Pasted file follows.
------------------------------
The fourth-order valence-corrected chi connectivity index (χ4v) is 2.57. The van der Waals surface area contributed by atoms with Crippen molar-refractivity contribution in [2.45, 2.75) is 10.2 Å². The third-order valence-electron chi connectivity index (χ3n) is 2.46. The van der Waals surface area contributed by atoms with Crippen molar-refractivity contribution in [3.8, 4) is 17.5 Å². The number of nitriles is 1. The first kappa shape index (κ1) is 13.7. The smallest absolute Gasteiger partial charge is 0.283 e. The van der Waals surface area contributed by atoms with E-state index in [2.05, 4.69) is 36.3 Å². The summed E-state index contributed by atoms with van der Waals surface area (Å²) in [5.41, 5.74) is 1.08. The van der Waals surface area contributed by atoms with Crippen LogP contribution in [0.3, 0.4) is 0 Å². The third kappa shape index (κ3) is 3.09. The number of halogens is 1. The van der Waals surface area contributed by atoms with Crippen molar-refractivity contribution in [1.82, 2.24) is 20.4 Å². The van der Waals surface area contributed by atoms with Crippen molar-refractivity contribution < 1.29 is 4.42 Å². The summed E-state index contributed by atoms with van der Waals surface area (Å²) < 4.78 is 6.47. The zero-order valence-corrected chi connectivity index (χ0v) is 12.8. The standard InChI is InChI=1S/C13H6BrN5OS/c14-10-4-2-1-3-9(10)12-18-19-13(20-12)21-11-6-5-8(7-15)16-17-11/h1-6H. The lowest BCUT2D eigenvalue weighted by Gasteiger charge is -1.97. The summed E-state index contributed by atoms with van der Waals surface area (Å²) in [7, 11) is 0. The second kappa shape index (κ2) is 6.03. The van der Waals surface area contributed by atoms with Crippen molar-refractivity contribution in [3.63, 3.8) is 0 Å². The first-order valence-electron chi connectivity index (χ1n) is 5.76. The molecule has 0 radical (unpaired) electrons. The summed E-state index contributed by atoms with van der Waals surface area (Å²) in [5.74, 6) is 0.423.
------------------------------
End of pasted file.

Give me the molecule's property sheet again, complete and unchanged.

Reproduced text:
The fourth-order valence-corrected chi connectivity index (χ4v) is 2.57. The van der Waals surface area contributed by atoms with Crippen molar-refractivity contribution in [2.45, 2.75) is 10.2 Å². The third-order valence-electron chi connectivity index (χ3n) is 2.46. The van der Waals surface area contributed by atoms with Crippen molar-refractivity contribution in [3.8, 4) is 17.5 Å². The number of nitriles is 1. The first kappa shape index (κ1) is 13.7. The smallest absolute Gasteiger partial charge is 0.283 e. The van der Waals surface area contributed by atoms with E-state index in [2.05, 4.69) is 36.3 Å². The summed E-state index contributed by atoms with van der Waals surface area (Å²) in [5.41, 5.74) is 1.08. The van der Waals surface area contributed by atoms with Crippen LogP contribution in [0.3, 0.4) is 0 Å². The third kappa shape index (κ3) is 3.09. The number of halogens is 1. The van der Waals surface area contributed by atoms with Crippen molar-refractivity contribution in [1.82, 2.24) is 20.4 Å². The van der Waals surface area contributed by atoms with Crippen molar-refractivity contribution < 1.29 is 4.42 Å². The summed E-state index contributed by atoms with van der Waals surface area (Å²) < 4.78 is 6.47. The zero-order valence-corrected chi connectivity index (χ0v) is 12.8. The standard InChI is InChI=1S/C13H6BrN5OS/c14-10-4-2-1-3-9(10)12-18-19-13(20-12)21-11-6-5-8(7-15)16-17-11/h1-6H. The lowest BCUT2D eigenvalue weighted by Gasteiger charge is -1.97. The summed E-state index contributed by atoms with van der Waals surface area (Å²) in [7, 11) is 0. The second kappa shape index (κ2) is 6.03. The van der Waals surface area contributed by atoms with Crippen molar-refractivity contribution in [3.63, 3.8) is 0 Å². The first-order valence-electron chi connectivity index (χ1n) is 5.76. The molecule has 0 radical (unpaired) electrons. The summed E-state index contributed by atoms with van der Waals surface area (Å²) in [5.74, 6) is 0.423.